The long touted Akira remake isn’t any closer to making it to the big-screen, according to the man who was given the job of doing just that. Director Jaume Collet-Serra previously admitted that he was hard at work on a live-action remake of the beloved 1988 animated epic, saying that despite the fact that budget issues had delayed his progress, there was still hope that the project would make it to the big screen in the near future. In contrast to that prior confidence, however, a new interview with the filmmaker suggests that all hope is currently lost for the film.

Jaume Collet-Serra was talking to Collider about his recent work on Run All Night when he was quizzed about the current status of his Akira remake. After being asked for an update on the film he solemnly replied, "No, no. There’s nothing." And then just to crystalize how stalled the project has actually become, Serra confirmed that after working on both Non-Stop and Run All Night back-to-back that he had no plans to focus his attention on Akira for the foreseeable future. In fact, he only has one thing on his mind:
A vacation! I truly will not make a decision on a movie for a few months because I’ve done these two movies in three years without any time off so I cannot wait for this move to come out and just fade away. So my next movie’s not gonna be for a while, let’s put it this way.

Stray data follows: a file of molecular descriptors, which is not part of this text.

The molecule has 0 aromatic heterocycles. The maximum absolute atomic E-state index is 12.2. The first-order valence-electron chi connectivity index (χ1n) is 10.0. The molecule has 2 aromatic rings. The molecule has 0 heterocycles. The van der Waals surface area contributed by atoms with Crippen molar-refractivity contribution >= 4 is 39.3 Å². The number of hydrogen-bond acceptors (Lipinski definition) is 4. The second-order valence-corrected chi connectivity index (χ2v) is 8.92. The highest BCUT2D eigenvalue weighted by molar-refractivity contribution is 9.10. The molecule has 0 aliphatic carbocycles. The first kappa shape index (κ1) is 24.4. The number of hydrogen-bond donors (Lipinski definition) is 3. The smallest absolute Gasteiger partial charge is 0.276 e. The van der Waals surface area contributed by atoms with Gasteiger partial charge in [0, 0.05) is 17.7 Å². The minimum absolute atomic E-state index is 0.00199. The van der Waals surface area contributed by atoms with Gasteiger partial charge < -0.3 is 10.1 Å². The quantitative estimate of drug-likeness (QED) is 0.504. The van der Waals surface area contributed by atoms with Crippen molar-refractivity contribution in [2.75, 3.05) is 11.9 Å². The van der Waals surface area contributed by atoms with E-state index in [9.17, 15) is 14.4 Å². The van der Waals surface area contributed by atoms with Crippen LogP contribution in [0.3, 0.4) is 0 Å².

But rather than putting the final nail in Akira’s coffin, when he was asked what the future holds for the project he teased, "It’s a Warner Bros. question." This to me is a passive aggressive way of saying that the studio has long-been delaying his plans to bring Akira to the big-screen.

The animated Akira - based on the manga of the same name - was set in a dystopian version of Tokyo in 2019. Its lead character was the teenage biker Tetsuo Shima, who has psychic powers and looks to release the imprisoned psychic Akira from his cell. However, Shotaro Kaneda, who is the leader of Tetsuo’s bike gang, tries to prevent this from happening, and the film revolves around their conflict. Upon its release, Akira was met with rave reviews thanks to its glorious animation and the hyper-real blood and violence that it depicted. It instantly helped to legitimize the anime genre, while its effect on western films, specifically action movies, can still be seen to this day.

When Warner Bros. purchased the rights to Akira in 2002, a live action remake was thought to be just a few years away. However, even though the likes of Stephen Norrington, Jon Peters, Leonardo DiCaprio, Gary Whitta and Albert Hughes have tried their hands at getting it to the big screen, it just hasn’t happened. After Hughes’ proposed $180 million budget was dismissed by Warner Bros., Collet-Serra was able to get it down to $90 million. However the studio wanted it to be closer to $65 million. Now it looks as though they may have to start from scratch again.

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